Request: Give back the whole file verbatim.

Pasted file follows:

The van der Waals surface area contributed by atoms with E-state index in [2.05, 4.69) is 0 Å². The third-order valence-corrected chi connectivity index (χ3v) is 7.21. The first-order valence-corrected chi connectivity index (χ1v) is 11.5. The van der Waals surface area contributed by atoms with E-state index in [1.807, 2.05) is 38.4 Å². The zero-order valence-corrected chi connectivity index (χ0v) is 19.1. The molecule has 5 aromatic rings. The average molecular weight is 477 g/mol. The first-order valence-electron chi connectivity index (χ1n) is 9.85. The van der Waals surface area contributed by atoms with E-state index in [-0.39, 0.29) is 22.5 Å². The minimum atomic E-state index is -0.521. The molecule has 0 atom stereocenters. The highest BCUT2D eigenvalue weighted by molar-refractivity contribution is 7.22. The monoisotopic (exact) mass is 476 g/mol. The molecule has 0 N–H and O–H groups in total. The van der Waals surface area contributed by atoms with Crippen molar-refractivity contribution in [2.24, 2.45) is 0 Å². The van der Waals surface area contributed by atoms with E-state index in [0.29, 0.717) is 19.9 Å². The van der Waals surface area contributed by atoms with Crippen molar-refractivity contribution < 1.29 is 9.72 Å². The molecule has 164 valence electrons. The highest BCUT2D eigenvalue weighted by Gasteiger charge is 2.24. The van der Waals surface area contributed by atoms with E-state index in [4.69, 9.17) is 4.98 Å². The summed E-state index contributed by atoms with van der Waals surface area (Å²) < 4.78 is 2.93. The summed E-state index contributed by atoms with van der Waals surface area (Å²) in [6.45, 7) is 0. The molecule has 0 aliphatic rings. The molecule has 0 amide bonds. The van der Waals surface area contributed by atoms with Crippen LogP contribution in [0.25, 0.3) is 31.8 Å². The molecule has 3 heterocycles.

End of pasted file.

The van der Waals surface area contributed by atoms with E-state index in [2.05, 4.69) is 0 Å². The third-order valence-corrected chi connectivity index (χ3v) is 7.21. The first-order valence-corrected chi connectivity index (χ1v) is 11.5. The van der Waals surface area contributed by atoms with E-state index in [1.807, 2.05) is 38.4 Å². The zero-order valence-corrected chi connectivity index (χ0v) is 19.1. The molecule has 5 aromatic rings. The average molecular weight is 477 g/mol. The first-order valence-electron chi connectivity index (χ1n) is 9.85. The van der Waals surface area contributed by atoms with E-state index in [-0.39, 0.29) is 22.5 Å². The minimum atomic E-state index is -0.521. The molecule has 0 atom stereocenters. The highest BCUT2D eigenvalue weighted by molar-refractivity contribution is 7.22. The monoisotopic (exact) mass is 476 g/mol. The molecule has 0 N–H and O–H groups in total. The van der Waals surface area contributed by atoms with Crippen molar-refractivity contribution in [2.24, 2.45) is 0 Å². The van der Waals surface area contributed by atoms with E-state index in [0.29, 0.717) is 19.9 Å². The van der Waals surface area contributed by atoms with Crippen molar-refractivity contribution < 1.29 is 9.72 Å². The molecule has 164 valence electrons. The highest BCUT2D eigenvalue weighted by Gasteiger charge is 2.24. The van der Waals surface area contributed by atoms with E-state index in [4.69, 9.17) is 4.98 Å². The summed E-state index contributed by atoms with van der Waals surface area (Å²) < 4.78 is 2.93. The summed E-state index contributed by atoms with van der Waals surface area (Å²) in [6.45, 7) is 0. The molecule has 0 aliphatic rings. The molecule has 0 amide bonds. The van der Waals surface area contributed by atoms with Crippen LogP contribution in [0.25, 0.3) is 31.8 Å². The molecule has 3 heterocycles.